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Health Brief: Minors may be inundated with alcohol ads via social media :

February 4, 2016
Studies have shown that alcohol advertising can influence youths’ decisions to start drinking.Studies have shown that alcohol advertising can influence youths’ decisions to start drinking.Alcohol ads and promotions are accessible to children on social media, despite industry guidelines calling for self-imposed restrictions on marketing to minors, according to a recent study.

Studies have shown that alcohol advertising can influence youths’ decisions to start drinking. Although industry guidelines state that alcohol ads should be placed where the majority of the audience is of legal purchase age, evidence shows ads are placed during TV shows and in magazines with a large percentage of underage viewers/readers.

Furthermore, data from the Federal Trade Commission show more money now is being spent to advertise alcoholic beverages on digital media than traditional media. Therefore, the authors of this study sought to determine if minors are receiving such ads on their social media accounts.

Researchers set up 20 fictitious user profiles on Instagram and Twitter for males and females ages 13, 15, 17, 19 and 21. Then, they looked at whether the profiles could view the official pages of 22 alcoholic brands on smartphones as well as interact with the pages (retweet, like, view a video, comment). They also determined whether the profiles could follow and receive updates from the brands’ pages.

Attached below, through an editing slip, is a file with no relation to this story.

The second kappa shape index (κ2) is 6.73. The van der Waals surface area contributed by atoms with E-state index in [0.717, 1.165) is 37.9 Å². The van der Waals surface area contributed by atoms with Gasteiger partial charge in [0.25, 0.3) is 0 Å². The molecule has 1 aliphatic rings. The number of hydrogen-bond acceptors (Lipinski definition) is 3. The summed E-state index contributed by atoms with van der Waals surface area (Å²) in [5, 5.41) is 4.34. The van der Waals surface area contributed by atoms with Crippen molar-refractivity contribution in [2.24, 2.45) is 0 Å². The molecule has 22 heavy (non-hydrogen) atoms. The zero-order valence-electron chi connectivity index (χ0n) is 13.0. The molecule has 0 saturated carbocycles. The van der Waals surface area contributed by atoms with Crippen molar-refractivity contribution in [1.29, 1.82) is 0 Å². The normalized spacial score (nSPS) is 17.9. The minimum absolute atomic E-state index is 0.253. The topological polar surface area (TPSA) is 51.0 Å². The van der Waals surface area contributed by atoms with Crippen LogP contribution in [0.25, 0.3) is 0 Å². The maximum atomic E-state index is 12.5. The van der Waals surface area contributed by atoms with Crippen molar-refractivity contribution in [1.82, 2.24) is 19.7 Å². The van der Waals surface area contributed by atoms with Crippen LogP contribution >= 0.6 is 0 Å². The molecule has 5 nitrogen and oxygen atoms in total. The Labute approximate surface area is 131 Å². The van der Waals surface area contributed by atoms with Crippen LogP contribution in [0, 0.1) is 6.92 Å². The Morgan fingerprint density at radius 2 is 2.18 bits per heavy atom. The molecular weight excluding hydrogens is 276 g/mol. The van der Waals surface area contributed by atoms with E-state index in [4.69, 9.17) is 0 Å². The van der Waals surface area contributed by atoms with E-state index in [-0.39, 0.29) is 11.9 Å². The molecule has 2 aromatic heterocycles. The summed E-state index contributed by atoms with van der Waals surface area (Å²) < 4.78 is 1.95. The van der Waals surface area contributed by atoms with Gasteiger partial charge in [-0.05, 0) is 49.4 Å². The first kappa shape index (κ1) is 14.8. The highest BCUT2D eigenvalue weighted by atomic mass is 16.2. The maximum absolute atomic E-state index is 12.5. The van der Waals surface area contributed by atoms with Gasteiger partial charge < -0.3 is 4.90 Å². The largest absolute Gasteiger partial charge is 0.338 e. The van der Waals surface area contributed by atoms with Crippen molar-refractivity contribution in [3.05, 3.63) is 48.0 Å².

Results showed that all user profiles were able access, view and interact with alcohol industry content posted on Instagram and Twitter. Twitter’s “age-gate” technology, which requires users to enter a birthdate, successfully prevented underage profiles from following official pages and subsequently receiving promotional materials on their smartphones, but Instagram did not.

The users received an average of 362 Instagram ads on their phones in 30 days. The two profiles of legal age received an average of 918 Twitter promotions during the month, with the number of ads peaking on Thursdays and Fridays.

Researchers also found that company representatives of Instagram accounts responded directly to questions and comments from underage youths.

These findings, the authors concluded, highlight the ineffectiveness of age-gate technology and the need for research on how the alcohol industry is using social media to market their products.

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